Judge Patrick Bromley walks tall and carries a big No. 2 pencil.
Our review of The Essential Egoyan, published April 13th, 2006, is also available.
An eye for an eye, a tooth for a tooth.
It's amazing just how many of the actors in the 1989 action thriller Next of Kin went on to bigger and better things, and how little the possibility of that is suggested by the movie.
With a cast that includes Patrick Swayze (the movie's lead, and the biggest star at the time), Helen Hunt, Bill Paxton, Adam Baldwin, Liam Neeson and Ben Stiller, the main reason to watch Next of Kin is to spot so many future stars early in their careers. Every couple of minutes, a new and recognizable face pops up to hold one's interest. That's a good thing, because everything else about the movie is familiar at best, generic at worst.
Swayze stars as Truman Gates, an Appalachian working as a police officer in Chicago. When his brother (Paxton) is killed by mobsters, it causes a split in the Gates family: Truman wants to catch the murderers through legal channels, while his brother, Briar (Neeson), is out for "mountain justice." Briar comes to Chicago and stirs up trouble with the mobsters while Truman tries to keep him safe. Unfortunately, the Gates boys and the mob are on a collision course with death, and not everyone's going to make it out alive.
Next of Kin is a mess. It has an ineffectual hero at its center, constantly upstaged by his much more proactive brother. This isn't just a function of the plot; Swayze disappears off the screen, while Neeson commands every scene he's in—even if the character he's playing is a little ridiculous. The mobster characters (which include Baldwin and a very young Ben Stiller) are played so cartoonishly and for laughs so often that it's impossible to see them as any kind of credible threat. Their performances mix badly with the film's overall tone, too, which is usually grim and serious and lacking in any kind of energy. The Chicago atmosphere is decent (though 1989 must have been the year there was a dry ice outbreak in the Windy City; I live here, and I don't remember it), but the city has been photographed better on many occasions. There's such a neat idea at the center—Appalachian hillbillies in a blood feud with the Chicago mafia—but it's hardly explored in any compelling way. Even when that conflict is at its most literal, as the mountain people and the gangsters have a shootout in a cemetery, it doesn't feel like the movie finally delivering on its promise. It feels silly.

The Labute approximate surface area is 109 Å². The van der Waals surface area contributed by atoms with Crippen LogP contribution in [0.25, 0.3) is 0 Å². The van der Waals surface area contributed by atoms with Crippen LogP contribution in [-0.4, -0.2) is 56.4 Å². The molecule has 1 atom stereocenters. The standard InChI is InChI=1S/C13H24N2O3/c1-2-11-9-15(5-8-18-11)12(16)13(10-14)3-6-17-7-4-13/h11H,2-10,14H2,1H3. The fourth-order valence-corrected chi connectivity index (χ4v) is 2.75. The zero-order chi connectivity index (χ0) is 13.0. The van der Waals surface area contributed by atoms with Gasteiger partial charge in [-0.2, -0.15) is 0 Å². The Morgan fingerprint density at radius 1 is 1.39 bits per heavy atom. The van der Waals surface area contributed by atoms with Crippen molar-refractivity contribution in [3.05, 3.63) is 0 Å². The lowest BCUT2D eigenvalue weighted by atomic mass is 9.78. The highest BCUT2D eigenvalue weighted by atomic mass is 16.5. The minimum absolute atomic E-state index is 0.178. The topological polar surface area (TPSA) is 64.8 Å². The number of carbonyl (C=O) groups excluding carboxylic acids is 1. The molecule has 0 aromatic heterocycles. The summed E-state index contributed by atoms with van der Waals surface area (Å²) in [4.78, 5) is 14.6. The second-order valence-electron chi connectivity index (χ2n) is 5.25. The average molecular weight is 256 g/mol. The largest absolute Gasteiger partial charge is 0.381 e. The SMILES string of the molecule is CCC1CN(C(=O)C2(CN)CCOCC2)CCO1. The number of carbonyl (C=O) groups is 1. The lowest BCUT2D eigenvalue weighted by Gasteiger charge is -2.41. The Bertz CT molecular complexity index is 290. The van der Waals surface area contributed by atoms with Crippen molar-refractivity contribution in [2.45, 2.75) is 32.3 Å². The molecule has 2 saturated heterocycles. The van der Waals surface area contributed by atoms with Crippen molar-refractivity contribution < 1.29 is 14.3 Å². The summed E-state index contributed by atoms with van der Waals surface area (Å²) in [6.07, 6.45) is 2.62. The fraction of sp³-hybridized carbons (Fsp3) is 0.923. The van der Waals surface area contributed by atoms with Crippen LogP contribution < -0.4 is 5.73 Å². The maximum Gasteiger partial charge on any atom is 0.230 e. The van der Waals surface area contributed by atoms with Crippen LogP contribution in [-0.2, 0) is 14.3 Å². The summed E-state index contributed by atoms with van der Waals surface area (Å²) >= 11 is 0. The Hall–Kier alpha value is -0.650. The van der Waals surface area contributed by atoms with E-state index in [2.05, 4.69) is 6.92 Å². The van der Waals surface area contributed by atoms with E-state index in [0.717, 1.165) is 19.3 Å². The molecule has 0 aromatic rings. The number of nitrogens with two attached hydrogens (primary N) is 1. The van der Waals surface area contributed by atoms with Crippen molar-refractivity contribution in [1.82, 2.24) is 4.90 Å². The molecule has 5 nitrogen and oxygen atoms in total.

With some of their recent Blu-ray releases of catalog titles, we're beginning to see studios slip into some of the bad habits they demonstrated with DVD, as it morphed from technological tops to just-above-VHS in a matter of years. Having said that, Next of Kin certainly looks the best it ever has with this release, and fans of the movie who have felt slighted for years (I don't believe it ever even received a real widescreen transfer) should be at least satisfied with the results. The movie appears in its original 1.85:1 widescreen aspect ratio in full 1080p HD, but that's where things get somewhat inconsistent. Colors are naturalistic but on the muted side and detail is reasonably good throughout, but the level of grain changes almost from one scene to the next. Some sequences (particularly the darker ones) are swirling with heavy noise, while some others appear to have been retouched with DNR and have a flat, waxy feel. The transfer is not a disaster, and, for a catalog title, it's decent. We've just come to expect so much more from the format.
The same goes for the disc's audio, for which only a lossless two-channel stereo track has been offered. The dialogue is mostly clear, but the rest of the sound in the movie suffers. Separation is mostly nonexistent and there is little to no dimensionality in the rear or surround channels. Worse still is that all of the music and effects exist on pretty much the same hollow, tinny plane. It's the kind of audio track that only gets the job done and nothing more. There are no bonus features whatsoever included on the disc.
So, with uneven A/V properties and no bonus content, you've got to really be a fan of Next of Kin to want to invest in this Blu-ray. On the positive side, Warner Bros. is good about keeping the price point down on these catalog titles; on the negative, it appears that their investment matches the return. Next of Kin is, at best, a late-night time waster on HBO—a chance to see a lot of famous actors before they were big stars and not a whole lot else.
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Scales of Justice
Studio: Warner Bros.
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